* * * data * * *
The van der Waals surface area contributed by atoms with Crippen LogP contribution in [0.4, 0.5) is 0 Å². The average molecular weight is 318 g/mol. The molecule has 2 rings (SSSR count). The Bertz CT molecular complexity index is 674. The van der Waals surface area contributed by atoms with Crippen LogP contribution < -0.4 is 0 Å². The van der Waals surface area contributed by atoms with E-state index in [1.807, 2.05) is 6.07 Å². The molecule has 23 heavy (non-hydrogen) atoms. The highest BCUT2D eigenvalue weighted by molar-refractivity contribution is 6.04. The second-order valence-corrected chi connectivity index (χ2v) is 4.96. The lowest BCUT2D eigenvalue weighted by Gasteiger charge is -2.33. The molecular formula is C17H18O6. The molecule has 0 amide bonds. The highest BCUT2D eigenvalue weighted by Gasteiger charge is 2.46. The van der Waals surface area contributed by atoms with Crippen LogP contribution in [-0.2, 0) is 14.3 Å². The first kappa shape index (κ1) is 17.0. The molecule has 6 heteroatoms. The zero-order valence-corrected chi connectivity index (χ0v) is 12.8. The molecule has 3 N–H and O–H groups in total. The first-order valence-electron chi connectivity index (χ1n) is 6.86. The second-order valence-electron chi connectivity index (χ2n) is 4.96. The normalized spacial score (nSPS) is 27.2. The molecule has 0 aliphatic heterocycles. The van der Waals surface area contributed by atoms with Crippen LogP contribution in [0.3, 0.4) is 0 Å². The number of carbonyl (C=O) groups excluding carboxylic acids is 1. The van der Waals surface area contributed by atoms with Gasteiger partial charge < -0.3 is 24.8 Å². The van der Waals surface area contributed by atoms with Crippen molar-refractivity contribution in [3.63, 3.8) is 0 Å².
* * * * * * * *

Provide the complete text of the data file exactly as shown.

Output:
The van der Waals surface area contributed by atoms with Crippen LogP contribution in [0.4, 0.5) is 0 Å². The average molecular weight is 318 g/mol. The molecule has 2 rings (SSSR count). The Bertz CT molecular complexity index is 674. The van der Waals surface area contributed by atoms with Crippen LogP contribution < -0.4 is 0 Å². The van der Waals surface area contributed by atoms with E-state index in [1.807, 2.05) is 6.07 Å². The molecule has 23 heavy (non-hydrogen) atoms. The highest BCUT2D eigenvalue weighted by molar-refractivity contribution is 6.04. The second-order valence-corrected chi connectivity index (χ2v) is 4.96. The lowest BCUT2D eigenvalue weighted by Gasteiger charge is -2.33. The molecular formula is C17H18O6. The molecule has 0 amide bonds. The highest BCUT2D eigenvalue weighted by Gasteiger charge is 2.46. The van der Waals surface area contributed by atoms with Crippen LogP contribution in [-0.2, 0) is 14.3 Å². The first kappa shape index (κ1) is 17.0. The molecule has 6 heteroatoms. The zero-order valence-corrected chi connectivity index (χ0v) is 12.8. The molecule has 3 N–H and O–H groups in total. The first-order valence-electron chi connectivity index (χ1n) is 6.86. The second-order valence-electron chi connectivity index (χ2n) is 4.96. The normalized spacial score (nSPS) is 27.2. The molecule has 0 aliphatic heterocycles. The van der Waals surface area contributed by atoms with Crippen LogP contribution in [0.3, 0.4) is 0 Å². The number of carbonyl (C=O) groups excluding carboxylic acids is 1. The van der Waals surface area contributed by atoms with Gasteiger partial charge < -0.3 is 24.8 Å². The van der Waals surface area contributed by atoms with Crippen molar-refractivity contribution in [3.63, 3.8) is 0 Å².